Although I was not carrying binoculars or carrying a camera while netting, I was also able to see an African Purple Swamphen, plenty of Common Moorhens, and a Hottentot Teal. 

Saturday 19 October 2013

Netting at Soba Sewage Pools

I decided to try some netting today at the Soba Sewage Pools in the hope of catching some Northern Masked Weavers. There were a lot of juvenile birds around and many of the adults were in moult, suggesting it is the end of the breeding season for them. I managed to catch 17 weavers in total. They were easy to catch and I could have caught many more, but I am taking lots of measurements and I had to keep closing the two nets I was using to concentrate on collecting this biometric data.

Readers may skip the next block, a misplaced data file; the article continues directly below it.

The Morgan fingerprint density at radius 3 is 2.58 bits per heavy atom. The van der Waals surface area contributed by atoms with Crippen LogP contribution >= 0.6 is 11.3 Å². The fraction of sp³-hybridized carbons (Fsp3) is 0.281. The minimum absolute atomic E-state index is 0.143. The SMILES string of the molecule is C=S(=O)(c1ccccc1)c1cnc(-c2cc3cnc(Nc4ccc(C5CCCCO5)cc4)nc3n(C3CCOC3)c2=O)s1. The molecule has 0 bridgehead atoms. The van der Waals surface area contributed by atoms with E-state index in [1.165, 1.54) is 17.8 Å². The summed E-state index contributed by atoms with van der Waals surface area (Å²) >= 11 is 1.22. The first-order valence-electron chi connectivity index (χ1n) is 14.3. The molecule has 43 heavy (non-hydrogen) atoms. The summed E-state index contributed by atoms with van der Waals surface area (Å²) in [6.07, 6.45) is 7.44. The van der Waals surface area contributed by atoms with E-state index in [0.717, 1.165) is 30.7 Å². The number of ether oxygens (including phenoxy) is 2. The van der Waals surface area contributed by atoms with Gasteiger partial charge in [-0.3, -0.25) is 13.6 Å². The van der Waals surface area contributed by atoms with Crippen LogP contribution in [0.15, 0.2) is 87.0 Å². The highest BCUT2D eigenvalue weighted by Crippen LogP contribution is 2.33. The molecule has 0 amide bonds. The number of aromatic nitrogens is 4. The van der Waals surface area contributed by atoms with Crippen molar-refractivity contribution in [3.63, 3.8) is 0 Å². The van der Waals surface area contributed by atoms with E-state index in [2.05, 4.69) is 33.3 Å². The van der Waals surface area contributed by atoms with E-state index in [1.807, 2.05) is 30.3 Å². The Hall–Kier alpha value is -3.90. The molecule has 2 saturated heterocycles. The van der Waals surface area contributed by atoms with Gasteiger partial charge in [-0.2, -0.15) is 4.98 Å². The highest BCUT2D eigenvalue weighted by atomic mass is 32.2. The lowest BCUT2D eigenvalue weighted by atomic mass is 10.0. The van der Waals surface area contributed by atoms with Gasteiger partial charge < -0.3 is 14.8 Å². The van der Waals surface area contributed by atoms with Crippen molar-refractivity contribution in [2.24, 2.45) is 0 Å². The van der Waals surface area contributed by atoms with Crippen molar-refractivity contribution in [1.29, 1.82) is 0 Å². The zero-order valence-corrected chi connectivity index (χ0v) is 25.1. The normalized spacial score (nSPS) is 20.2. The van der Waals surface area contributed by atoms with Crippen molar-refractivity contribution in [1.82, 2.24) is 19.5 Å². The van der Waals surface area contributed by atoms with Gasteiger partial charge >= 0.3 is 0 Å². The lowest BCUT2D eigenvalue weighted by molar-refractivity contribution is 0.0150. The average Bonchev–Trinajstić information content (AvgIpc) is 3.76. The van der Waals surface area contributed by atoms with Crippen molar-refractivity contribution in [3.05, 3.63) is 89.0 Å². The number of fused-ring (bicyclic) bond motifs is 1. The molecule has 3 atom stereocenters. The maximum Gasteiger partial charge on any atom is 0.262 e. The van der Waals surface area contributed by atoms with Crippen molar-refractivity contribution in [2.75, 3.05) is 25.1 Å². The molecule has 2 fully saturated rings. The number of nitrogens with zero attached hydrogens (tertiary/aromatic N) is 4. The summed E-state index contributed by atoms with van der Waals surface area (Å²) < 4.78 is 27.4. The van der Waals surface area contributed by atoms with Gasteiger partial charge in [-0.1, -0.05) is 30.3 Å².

Moulting male Northern Masked Weaver, Soba Sewage Ponds 19th October 2013

Juvenile Northern Masked Weaver, Soba Sewage Ponds 19th October 2013

As expected, there were plenty of other good birds caught in the net, though I was less inundated than I was earlier in the week at Sennar and on this occasion more than half of the birds caught were weavers. There was one of each of the birds caught below, plus a Namaqua Dove, a couple of House Sparrows and a couple of Northern Red Bishops.

Spur-winged Lapwing, Soba Sewage Ponds 19th October 2013

African Mourning Dove, Soba Sewage Ponds 19th October 2013

Wood Sandpiper, Soba Sewage Ponds 19th October 2013

Sedge Warbler, Soba Sewage Ponds 19th October 2013

Thursday 17 October 2013

Sennar Birding and Netting

I have just returned from 4 nights in Sennar, which lies on the Blue Nile about 250km South of Khartoum. My main interest was a study I am conducting there on Cinnamon Weavers, but in this posting I will refer more to the other birds seen or captured during netting activities.